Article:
To continue this balancing act while riding the wave is “feeding the peace”. Further acts of kindness and goodwill toward ones adversaries will signal the ongoing intention to further and strengthen the peace for all. In an atmosphere of peace, people will often lower their armor and shields, and reveal their human faces: their hopes, dreams, and aspirations. Under that atmosphere the world changes. Once adults have made their commitments to peace, the children of the adversaries will grow up feeling the warmer regard for the other.  And this bodes for a lasting Peace, with the promise of greater joy and harmony and positive exchanges in the far horizon.

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Guns and Peace

As of this writing in August 2012, there have been a spat of lone gunmen on killing sprees in the United States. It seems pointless to review those incidents, they are well-analyzed in the media; yet they have an essential common element, the killer purchased a weapon legally before going on his rampage. If we could have a sane perception of guns and our relationship with them, then we might be able to discuss some common-sense ways of reducing gun violence. Yet, Americans are divided between the pro-gun advocates and those in favor of strict gun control. While this debate will not be resolved here, gun violence reveals two realities in American culture: the easy accessibility of guns and the intention of members of the populace to use guns in to enact violent mayhem. If Americans bought guns merely for safety, but had little intention of using them for violent purposes, perhaps America would not be suffering the horrible effects of gun violence in recent years. But when weapons of mass murder are relatively easily accessible by people who have an intention to do harm to mass numbers of people, we are seeing the devastating results of this combination. America ignores this deadly formula at its peril. While guns have been a part of our culture since its inception, the technology of weaponry is so advanced that certain legal weapons allow a marksman to take down human targets within a matter of seconds, and within minutes kill or wound scores of people.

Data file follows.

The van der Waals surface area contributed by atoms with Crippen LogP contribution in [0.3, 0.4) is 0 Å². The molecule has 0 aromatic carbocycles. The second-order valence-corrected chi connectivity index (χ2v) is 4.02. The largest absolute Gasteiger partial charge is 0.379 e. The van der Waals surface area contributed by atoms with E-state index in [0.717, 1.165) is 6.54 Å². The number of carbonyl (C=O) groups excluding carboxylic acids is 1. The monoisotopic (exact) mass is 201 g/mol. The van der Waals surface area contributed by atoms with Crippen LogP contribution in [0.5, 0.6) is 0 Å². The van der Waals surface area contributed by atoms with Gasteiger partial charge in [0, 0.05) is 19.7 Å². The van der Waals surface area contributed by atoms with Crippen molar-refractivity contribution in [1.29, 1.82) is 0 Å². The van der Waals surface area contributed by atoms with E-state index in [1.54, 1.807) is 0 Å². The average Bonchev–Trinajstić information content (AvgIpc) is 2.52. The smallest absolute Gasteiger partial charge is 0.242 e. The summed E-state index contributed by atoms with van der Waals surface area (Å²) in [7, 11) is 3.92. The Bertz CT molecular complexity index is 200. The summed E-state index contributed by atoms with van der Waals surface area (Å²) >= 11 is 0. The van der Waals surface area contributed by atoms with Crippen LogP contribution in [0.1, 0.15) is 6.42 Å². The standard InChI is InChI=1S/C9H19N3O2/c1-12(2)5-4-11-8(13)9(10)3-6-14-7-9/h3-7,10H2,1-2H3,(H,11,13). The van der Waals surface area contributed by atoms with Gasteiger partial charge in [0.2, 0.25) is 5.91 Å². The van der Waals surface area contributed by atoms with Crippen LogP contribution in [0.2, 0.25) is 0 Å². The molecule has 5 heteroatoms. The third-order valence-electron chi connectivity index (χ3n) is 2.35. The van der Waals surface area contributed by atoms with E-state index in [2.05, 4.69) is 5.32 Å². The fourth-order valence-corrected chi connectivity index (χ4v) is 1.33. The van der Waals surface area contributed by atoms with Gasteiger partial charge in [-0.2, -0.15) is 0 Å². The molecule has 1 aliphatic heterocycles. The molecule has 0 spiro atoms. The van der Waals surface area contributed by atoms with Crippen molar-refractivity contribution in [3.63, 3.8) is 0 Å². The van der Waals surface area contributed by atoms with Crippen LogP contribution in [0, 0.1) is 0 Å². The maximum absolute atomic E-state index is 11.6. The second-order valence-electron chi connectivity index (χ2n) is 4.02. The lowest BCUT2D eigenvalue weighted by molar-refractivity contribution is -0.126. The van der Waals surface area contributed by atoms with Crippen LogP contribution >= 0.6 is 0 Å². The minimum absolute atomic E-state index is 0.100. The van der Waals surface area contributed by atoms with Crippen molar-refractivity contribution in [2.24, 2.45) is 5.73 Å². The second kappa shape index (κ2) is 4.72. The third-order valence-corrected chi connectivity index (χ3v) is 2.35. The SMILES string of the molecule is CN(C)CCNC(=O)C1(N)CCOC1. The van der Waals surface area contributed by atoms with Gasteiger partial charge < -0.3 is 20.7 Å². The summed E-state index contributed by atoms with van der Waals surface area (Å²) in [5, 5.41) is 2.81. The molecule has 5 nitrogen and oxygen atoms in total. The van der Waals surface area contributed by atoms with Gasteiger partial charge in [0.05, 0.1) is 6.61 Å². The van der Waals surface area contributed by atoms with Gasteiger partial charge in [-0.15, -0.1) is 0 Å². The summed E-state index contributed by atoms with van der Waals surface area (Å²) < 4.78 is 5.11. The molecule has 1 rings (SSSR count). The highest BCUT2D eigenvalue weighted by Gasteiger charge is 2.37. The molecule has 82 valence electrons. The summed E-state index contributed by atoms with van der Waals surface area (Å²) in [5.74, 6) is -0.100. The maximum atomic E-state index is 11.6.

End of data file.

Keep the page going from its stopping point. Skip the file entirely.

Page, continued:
While the gun debate rages on, the essential question is: what does peace have to say about the gun issue? It would seem, perhaps, that if a person loves peace she or he would largely be against guns; not necessarily. For, of course, some arms are essential for law enforcement and keeping the peace. We are not advanced enough as a human race to simply hold everyone accountable without some kind of lethal enforcement. And guns alone are not the sole issue. As pointed out in documentaries like Michael Moore’s “Bowling for Columbine” other countries like Canada have widespread gun ownership. As Moore suggests there may be something in the American DNA, our attitude of fierce individualism and being primarily concerned for one’s self and family that may contribute to the problem. In America we worship guns as if they are the sole preservers of safety and security. This may have made sense during the time of the pioneers when Americans staked their claim in largely wilderness areas to protect their land from intrusion. But in a contemporary world where populations are dense and the weapons are much more powerful, our environment seems to feed marginal individuals who seek attention and publicity through public acts of violence and destruction.

Violence drives our culture; our media is slathered with violent images, not only in films and television, but in computer games; ironically these games, in creating virtual realities of single-perspective combat, are widely accessible to children. The violence and imagery becoming increasingly realistic, and  certain vulnerable individuals who already have a penchant toward escapism, can find violence a route out of reality. But again, we don’t want to simply this discussion as merely about banning certain items from the culture.